Not Your Average Bais Yaakov Girl
Multi-Talented Student at Lander College for Women has Slew of Unconventional Hobbies
New York, N.Y. – As a native of the Philippines, Raya Gilan isn’t the typical student for a small, Jewish college in Manhattan. Then again, the more you hear her story the more you realize that almost nothing about her is typical.
A second-year graphic-design major at Lander College for Women-The Anna Ruth and Mark Hasten School (LCW) in Manhattan, Raya is the daughter of an Israeli businessman and a Filipino woman who converted to Judaism. Raya has many interests and hobbies—from bungee jumping to participating in horse-riding competitions on her own horse—that make one’s jaw drop.
“I’m an only child so my parents gave me every opportunity to explore my talents,” Raya, 21, said. “And even though it meant that my days were often jam-packed, I took full advantage of their generosity.”
Raya’s parents met when her father was visiting the Philippines on business and, after marrying, they settled in Manila where there is a small Orthodox Jewish community. At home her family spoke English, French and Filipino.
“Whenever someone asks me what my first language is, I tell them ‘I don’t know,’ because I spoke all three languages simultaneously,” she said. In addition to the others, she speaks Hebrew and Spanish, and even learned Japanese because she had a friend who “got me interested in a Japanese TV series.”
Until 10th grade Raya attended a French school in Manila. Her father thought she should be exposed to more Jewish learning and she enrolled in a Bais Yaakov in France for one year, followed by the prestigious Beth Jacob High School in Denver, CO. for her junior and senior years. Though still somewhat homesick, Raya was used to being far away from her family as she had spent several years at a summer camp in the U.S. She doesn’t speak English with an accent, she says, because of her time at the camp. Following her high school graduation, Raya attended seminary for a year in Israel where she applied to LCW, which had been recommended by her high school principal, Rabbi Meyer Schwab.
This brings us to Raya’s hobbies, of which there are many. She has a blue belt in Tae Kwon Do, plays badminton competitively (“It’s surprisingly more strenuous than tennis”) and races in swim meets. She’s played the violin since she was seven and once performed for the Israeli ambassador to the Philippines.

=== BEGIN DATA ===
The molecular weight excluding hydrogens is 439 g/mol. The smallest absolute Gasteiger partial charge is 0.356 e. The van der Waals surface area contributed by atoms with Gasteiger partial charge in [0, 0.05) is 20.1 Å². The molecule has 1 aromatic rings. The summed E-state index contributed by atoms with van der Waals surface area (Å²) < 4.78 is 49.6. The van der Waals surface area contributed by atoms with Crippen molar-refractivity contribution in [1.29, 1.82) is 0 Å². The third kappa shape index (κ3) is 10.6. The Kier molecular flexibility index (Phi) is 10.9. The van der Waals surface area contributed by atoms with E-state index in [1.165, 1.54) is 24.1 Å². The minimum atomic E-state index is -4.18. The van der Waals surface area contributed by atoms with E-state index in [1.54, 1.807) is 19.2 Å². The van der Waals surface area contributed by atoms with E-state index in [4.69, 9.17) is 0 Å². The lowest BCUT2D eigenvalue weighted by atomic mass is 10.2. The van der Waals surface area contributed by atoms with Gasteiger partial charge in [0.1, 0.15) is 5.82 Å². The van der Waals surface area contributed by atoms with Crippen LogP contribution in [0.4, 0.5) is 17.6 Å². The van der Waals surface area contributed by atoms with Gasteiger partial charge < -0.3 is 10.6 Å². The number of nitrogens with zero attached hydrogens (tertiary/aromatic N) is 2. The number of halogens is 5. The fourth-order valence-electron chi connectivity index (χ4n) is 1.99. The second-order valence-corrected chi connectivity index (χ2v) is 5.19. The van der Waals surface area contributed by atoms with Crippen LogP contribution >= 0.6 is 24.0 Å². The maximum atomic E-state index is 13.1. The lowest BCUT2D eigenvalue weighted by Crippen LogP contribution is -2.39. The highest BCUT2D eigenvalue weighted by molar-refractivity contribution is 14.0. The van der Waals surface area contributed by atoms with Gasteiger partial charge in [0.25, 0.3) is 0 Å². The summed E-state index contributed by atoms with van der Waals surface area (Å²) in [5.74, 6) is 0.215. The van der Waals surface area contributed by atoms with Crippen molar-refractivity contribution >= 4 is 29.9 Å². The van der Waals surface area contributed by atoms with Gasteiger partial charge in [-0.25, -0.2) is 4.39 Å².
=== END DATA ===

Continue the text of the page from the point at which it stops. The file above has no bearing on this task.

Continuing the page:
Raya also has what she calls “fun” activities. She goes dirt biking and wall climbing, and plays laser tag, paintball and a myriad of sports. She has bungee jumped 11 times, each from a different height. Not including her first jump, Raya said she was scared only the time she realized, quite late in the process, that instead of being able to take the plunge when she was ready as she was used to doing, she would be, essentially, dropped.
And then there is the horse.
Horse riding is somewhat common in Manila, and she practiced showjumping, i.e. riding a horse as it jumps over obstacles, when she was little. When Raya turned nine her father decided to buy her a thoroughbred show horse, which she named Primrose.
“Usually girls ask for a pony, but it was actually my father who said ‘I’ll buy you a horse,’ ” Raya said. “I was like, sure, why not?”
She’s had three riding coaches, one an internationally recognized riding competitor, and though she’s dabbled in several kinds of equestrian contests, Raya has mostly competed in dressage, “like ballet for horses,” she explained. Primrose, 21 like Raya, is stabled in a horse farm in Manila and Raya tries to visit her whenever she makes the 17-hour trip home.
The spark Raya adds to LCW is not lost on the administration.
“Raya’s vivacious personality, her abiding commitment to personal growth and an overwhelming desire to live life to the fullest is contagious and adds so much to our college community,” said Dr. David Luchins, LCW’s founding dean.
Marian Stoltz-Loike, Ph.D., dean of LCW and Touro’s vice president of online education, agreed.
“The fact that she’s involved in so many of our extracurricular activities—dance, choir, drama society—helps make LCW a more exciting place to learn.”
Adjusting to life at LCW hasn’t been too difficult for her. She’s lived in foreign countries away from her family for so long that by now it’s practically old hat. Oddly enough, she doesn’t stand out all that much at her New York-based Jewish college; Raya is one of five seminary graduates with East Asian roots at LCW.
“Of all the schools I’ve been to outside of Manila, this is the first one that had some of ‘my people,’ ” she laughed. “Asian pride!” Her classmates still ask about her origins, but she understands that, given her unique background, it comes with the territory.
After graduation Raya says she’d like to pursue a career in graphic design, either in the U.S. or Israel, and doesn’t expect to return to the Philippines on a permanent basis.
As for her next extra-curricular activity, she’d like to give skydiving a shot.
“Hopefully one day,” she said. “There is still so much I want to do.”